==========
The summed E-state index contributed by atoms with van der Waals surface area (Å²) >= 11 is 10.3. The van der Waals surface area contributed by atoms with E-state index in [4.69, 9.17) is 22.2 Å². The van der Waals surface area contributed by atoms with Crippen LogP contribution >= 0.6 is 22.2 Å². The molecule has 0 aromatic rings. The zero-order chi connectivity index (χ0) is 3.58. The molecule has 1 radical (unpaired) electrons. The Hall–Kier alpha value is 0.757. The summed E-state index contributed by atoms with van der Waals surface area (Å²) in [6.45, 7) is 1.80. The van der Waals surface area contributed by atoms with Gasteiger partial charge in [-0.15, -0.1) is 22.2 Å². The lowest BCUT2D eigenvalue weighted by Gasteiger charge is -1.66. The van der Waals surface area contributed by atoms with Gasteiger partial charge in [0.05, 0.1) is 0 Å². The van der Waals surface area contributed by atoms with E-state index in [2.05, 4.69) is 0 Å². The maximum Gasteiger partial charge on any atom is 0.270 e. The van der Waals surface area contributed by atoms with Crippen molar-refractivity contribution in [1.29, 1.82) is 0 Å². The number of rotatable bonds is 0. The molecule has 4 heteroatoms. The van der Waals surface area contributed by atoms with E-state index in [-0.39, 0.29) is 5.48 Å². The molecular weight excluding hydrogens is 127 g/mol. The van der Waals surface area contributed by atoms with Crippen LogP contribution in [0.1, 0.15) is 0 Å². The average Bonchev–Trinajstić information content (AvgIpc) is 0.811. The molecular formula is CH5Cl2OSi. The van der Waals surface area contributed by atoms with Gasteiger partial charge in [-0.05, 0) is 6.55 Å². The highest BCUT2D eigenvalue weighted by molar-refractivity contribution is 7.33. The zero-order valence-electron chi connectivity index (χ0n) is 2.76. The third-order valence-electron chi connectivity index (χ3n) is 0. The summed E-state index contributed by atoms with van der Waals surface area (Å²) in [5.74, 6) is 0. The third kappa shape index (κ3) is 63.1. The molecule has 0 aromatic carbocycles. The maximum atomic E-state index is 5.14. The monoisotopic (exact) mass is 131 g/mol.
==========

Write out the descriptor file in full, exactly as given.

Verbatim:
The summed E-state index contributed by atoms with van der Waals surface area (Å²) >= 11 is 10.3. The van der Waals surface area contributed by atoms with E-state index in [4.69, 9.17) is 22.2 Å². The van der Waals surface area contributed by atoms with Crippen LogP contribution >= 0.6 is 22.2 Å². The molecule has 0 aromatic rings. The zero-order chi connectivity index (χ0) is 3.58. The molecule has 1 radical (unpaired) electrons. The Hall–Kier alpha value is 0.757. The summed E-state index contributed by atoms with van der Waals surface area (Å²) in [6.45, 7) is 1.80. The van der Waals surface area contributed by atoms with Gasteiger partial charge in [-0.15, -0.1) is 22.2 Å². The lowest BCUT2D eigenvalue weighted by Gasteiger charge is -1.66. The van der Waals surface area contributed by atoms with Gasteiger partial charge in [0.05, 0.1) is 0 Å². The van der Waals surface area contributed by atoms with E-state index in [2.05, 4.69) is 0 Å². The maximum Gasteiger partial charge on any atom is 0.270 e. The van der Waals surface area contributed by atoms with Crippen molar-refractivity contribution in [1.29, 1.82) is 0 Å². The number of rotatable bonds is 0. The molecule has 4 heteroatoms. The van der Waals surface area contributed by atoms with E-state index in [-0.39, 0.29) is 5.48 Å². The molecular weight excluding hydrogens is 127 g/mol. The van der Waals surface area contributed by atoms with Crippen LogP contribution in [0.1, 0.15) is 0 Å². The average Bonchev–Trinajstić information content (AvgIpc) is 0.811. The molecular formula is CH5Cl2OSi. The van der Waals surface area contributed by atoms with Gasteiger partial charge in [-0.05, 0) is 6.55 Å². The highest BCUT2D eigenvalue weighted by molar-refractivity contribution is 7.33. The zero-order valence-electron chi connectivity index (χ0n) is 2.76. The third-order valence-electron chi connectivity index (χ3n) is 0. The summed E-state index contributed by atoms with van der Waals surface area (Å²) in [5.74, 6) is 0. The third kappa shape index (κ3) is 63.1. The molecule has 0 aromatic carbocycles. The maximum atomic E-state index is 5.14. The monoisotopic (exact) mass is 131 g/mol.